Such a large increase in memory would be questionably logical on a high end model, but on a mid range card with only a 128-bit memory interface, it does very much seem overboard indeed. It also needs to be mentioned that the memory used isn't the usual GDDR5, PoV took a shortcut here and went for DDR3, clocked in at 1066MHz. Meanwhile, the core runs at 900MHz, with its 192 CUDA cores operating at 1900MHz.
The card is now available for pre-order in Europe at 113.
Some slightly fuzzy details on NVIDIA's upcoming 28mm mobile GPU parts have been leaked today; these being Fermi based shrinks, not based on next-gen Kepler.
It should first be noted, the chart provided by semiaccurate that you see above gives a list of the majority, but not all of the upcoming mobile GPU parts on the way, as there will likely be a few more 40nm parts entering the market in amongst this lot.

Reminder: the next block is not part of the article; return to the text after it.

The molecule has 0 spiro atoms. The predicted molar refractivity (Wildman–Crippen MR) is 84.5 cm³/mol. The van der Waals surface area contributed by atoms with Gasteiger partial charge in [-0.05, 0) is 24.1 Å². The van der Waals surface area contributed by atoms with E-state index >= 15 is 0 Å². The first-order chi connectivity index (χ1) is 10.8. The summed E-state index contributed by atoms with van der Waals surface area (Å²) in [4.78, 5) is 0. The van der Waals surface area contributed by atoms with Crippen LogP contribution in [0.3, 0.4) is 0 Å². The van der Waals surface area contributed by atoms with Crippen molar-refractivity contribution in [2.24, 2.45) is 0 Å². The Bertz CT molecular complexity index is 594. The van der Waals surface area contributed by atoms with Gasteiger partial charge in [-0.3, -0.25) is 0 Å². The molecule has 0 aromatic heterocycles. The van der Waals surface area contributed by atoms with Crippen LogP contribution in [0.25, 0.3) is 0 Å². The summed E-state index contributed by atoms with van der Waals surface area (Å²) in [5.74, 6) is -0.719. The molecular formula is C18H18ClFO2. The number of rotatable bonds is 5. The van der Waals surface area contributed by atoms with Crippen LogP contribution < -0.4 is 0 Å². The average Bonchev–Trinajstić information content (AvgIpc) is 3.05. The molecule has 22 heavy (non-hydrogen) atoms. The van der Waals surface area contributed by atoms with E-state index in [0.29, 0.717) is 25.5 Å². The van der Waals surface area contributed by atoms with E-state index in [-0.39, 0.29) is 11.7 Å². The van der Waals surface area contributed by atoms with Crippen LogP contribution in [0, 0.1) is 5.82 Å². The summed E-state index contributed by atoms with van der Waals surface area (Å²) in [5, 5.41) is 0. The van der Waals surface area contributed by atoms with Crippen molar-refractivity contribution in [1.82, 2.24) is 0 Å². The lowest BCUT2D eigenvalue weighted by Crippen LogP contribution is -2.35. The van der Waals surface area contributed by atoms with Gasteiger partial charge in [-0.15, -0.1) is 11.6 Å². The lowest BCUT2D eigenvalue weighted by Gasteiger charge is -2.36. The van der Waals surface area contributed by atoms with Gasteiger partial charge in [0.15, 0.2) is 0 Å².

The other important attribute of what we can learn from this chart is the mass production periods noted. Sources are indicating that the much anticipated Kepler lineup of GPUs won't start being released until (at least) three months after these begin rolling out. So if we're not seeing 28nm parts hit the market until January or so, chances are Kepler will miss the boat for a Q1'12 release.
Q2 of 2011 saw a decent 16.1 million discrete GPUs shipped worldwide according to the latest figures from Jon Peddie Research. This is a 15.2% drop from the 19.03 million recorded in the previous quarter. The drops in market share didn't faze NVIDIA or AMD and their respective shares. AMD gained 0.1% from 40.5 to 40.6% in Q2 2011, seeing an 0.8% drop for year-on-year growth. The green team, NVIDIA, saw a 0.1% decrease from 59.1 to 59.1%, with a 1.1% increase year-on-year.
JPR expects a huge 33% drop in discrete graphics shipments for the entire year because of the increase in performance in integrated graphics thanks to AMD and Intel.